Bloomberg Law
Aug. 24, 2021, 11:15 PMUpdated: Aug. 25, 2021, 2:48 PM

Activision Accused of Shredding Evidence, Obstructing Probe (2)

Maeve Allsup
Maeve Allsup
Legal Reporter

California’s civil rights enforcement agency is alleging Activision Blizzard Inc. retaliated against employees who aided its investigation into sexual harassment and bias at the video-game giant and suppressed evidence, including destroying documents, in an amended complaint filed in state court.

The California Department of Fair Employment and Housing sued the World of Warcraft-maker in July, alleging it fosters a “frat boy” culture in which female employees are subjected to constant sexual harassment and are discriminated against in compensation, promotion, and termination.

On Monday, the agency added to the allegations, claiming the company failed to maintain documents related to internal investigations and complaints, some of which were allegedly shredded by human resources personnel. Emails are deleted 30 days after an employee’s separation from the company, the complaint says.

The game maker disputed the new allegations. “With regards to claims that we have destroyed information by shredding documents, those claims are not true,” the company said in a statement. “We took appropriate steps to preserve information relevant to the DFEH investigation.”

Activision Blizzard shares fell almost 1 percent to $81.08 as of 10:30 a.m.

The agency’s lawsuit followed a two-year investigation which concluded company leadership failed to prevent discrimination, harassment, and retaliation. DFEH is suing on behalf of female employees, seeking unpaid wages and punitive damages, among other relief.

In the amended complaint filed Monday in Los Angeles Superior Court the agency added a cause of action for failure to maintain and produce records. DFEH said it requested documents and communications pertaining to complaints made by Activision Blizzard employees, and the company’s investigations into such complaints. It also sought documents and correspondence related to pay equity analyses, and waivers signed by employees.

The video game maker refused to produce the requested documents, the agency’s amended complaint alleges, and asserted they didn’t exist, or were privileged and confidential because attorneys were involved in the receipt of complaints and investigations.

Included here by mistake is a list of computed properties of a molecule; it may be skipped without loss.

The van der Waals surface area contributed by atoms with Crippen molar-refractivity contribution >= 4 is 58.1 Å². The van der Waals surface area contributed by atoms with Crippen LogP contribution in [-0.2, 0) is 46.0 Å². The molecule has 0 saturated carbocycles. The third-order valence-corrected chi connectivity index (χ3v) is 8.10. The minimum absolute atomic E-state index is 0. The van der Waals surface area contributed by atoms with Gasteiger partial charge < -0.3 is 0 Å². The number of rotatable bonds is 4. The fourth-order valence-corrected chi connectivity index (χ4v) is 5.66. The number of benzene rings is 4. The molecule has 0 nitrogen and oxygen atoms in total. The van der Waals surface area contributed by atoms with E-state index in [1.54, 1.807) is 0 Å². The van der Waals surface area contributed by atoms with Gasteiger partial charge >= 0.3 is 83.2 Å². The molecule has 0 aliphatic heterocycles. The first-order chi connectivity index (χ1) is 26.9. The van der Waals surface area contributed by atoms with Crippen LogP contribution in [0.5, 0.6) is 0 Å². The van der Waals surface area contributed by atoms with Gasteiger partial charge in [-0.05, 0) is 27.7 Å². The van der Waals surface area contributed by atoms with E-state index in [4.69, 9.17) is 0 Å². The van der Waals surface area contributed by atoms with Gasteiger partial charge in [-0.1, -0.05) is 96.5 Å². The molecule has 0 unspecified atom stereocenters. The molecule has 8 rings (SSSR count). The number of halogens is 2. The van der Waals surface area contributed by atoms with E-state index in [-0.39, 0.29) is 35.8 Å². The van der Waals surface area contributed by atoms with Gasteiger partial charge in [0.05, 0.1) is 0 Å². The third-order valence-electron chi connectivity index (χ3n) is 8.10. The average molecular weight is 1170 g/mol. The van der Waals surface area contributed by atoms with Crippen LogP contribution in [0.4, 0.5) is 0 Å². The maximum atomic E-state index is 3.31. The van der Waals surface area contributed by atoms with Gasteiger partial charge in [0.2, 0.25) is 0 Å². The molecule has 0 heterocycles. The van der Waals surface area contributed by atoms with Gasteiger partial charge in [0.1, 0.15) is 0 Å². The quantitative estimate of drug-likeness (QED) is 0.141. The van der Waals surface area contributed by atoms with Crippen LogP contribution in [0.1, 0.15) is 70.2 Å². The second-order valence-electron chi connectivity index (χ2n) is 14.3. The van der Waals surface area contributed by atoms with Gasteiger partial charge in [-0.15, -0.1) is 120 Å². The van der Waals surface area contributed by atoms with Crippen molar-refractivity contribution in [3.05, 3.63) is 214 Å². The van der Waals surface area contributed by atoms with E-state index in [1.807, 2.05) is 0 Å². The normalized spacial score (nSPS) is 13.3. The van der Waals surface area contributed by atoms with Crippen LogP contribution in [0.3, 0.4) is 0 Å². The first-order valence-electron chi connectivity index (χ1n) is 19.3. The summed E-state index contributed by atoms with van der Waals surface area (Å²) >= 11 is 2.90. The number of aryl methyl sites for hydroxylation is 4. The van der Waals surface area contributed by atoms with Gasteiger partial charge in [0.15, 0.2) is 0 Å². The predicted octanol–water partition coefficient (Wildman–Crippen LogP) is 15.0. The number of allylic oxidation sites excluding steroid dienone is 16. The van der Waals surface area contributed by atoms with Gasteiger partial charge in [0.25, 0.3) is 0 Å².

Activision Blizzard “thereby suppressed evidence and interfered with a government investigation,” the complaint says.

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According to DFEH, the company took several adverse actions during the agency’s investigation against employees who assisted with the probe.

The agency also took aim at Activision Blizzard’s actions since the initial filing, targeting the company’s announcement in July that it retained law firm Wilmer Cutler Pickering Hale and Dorr to investigate its corporate culture.

The firm’s confidential investigation will be withheld from DFEH, the agency claimed, and therefore directly interferes with the agency’s mandate to investigate, prosecute, and remedy discrimination and harassment violations.

DFEH’s amended complaint also alleges Activision Blizzard solicited employee waivers, nondisclosure agreements, nondisparagement agreements with severe penalties, and “secret” settlements. Among the agreements are those requiring employees to notify the game maker before speaking to DFEH about violations, and preventing them from criticizing the company’s policies or standards of conduct, the agency said.

Activision Blizzard said it had complied with “every proper request” in support of the agency’s review, and has implemented changes to hiring and recruiting, team structure, reviews, and pay transparency.

“We have provided the DFEH with clear evidence that we do not have gender pay or promotion disparities,” a spokesperson said. “We share DFEH’s goal of a safe, inclusive workplace that rewards employees equitably and are committed to setting an example others can follow.”

WilmerHale did not immediately respond to a request for comment.

DFEH is also involved in litigation against Riot Games Inc.

The case is Cal. Dep’t of Fair Emp. & Hous. v. Activision Blizzard Inc., Cal. Super. Ct., No. 21stcv26571, 8/23/21.

((Updates with shares in fifth paragraph.))

To contact the reporter on this story: Maeve Allsup in San Francisco at

To contact the editors responsible for this story: Rob Tricchinelli at; Meghashyam Mali at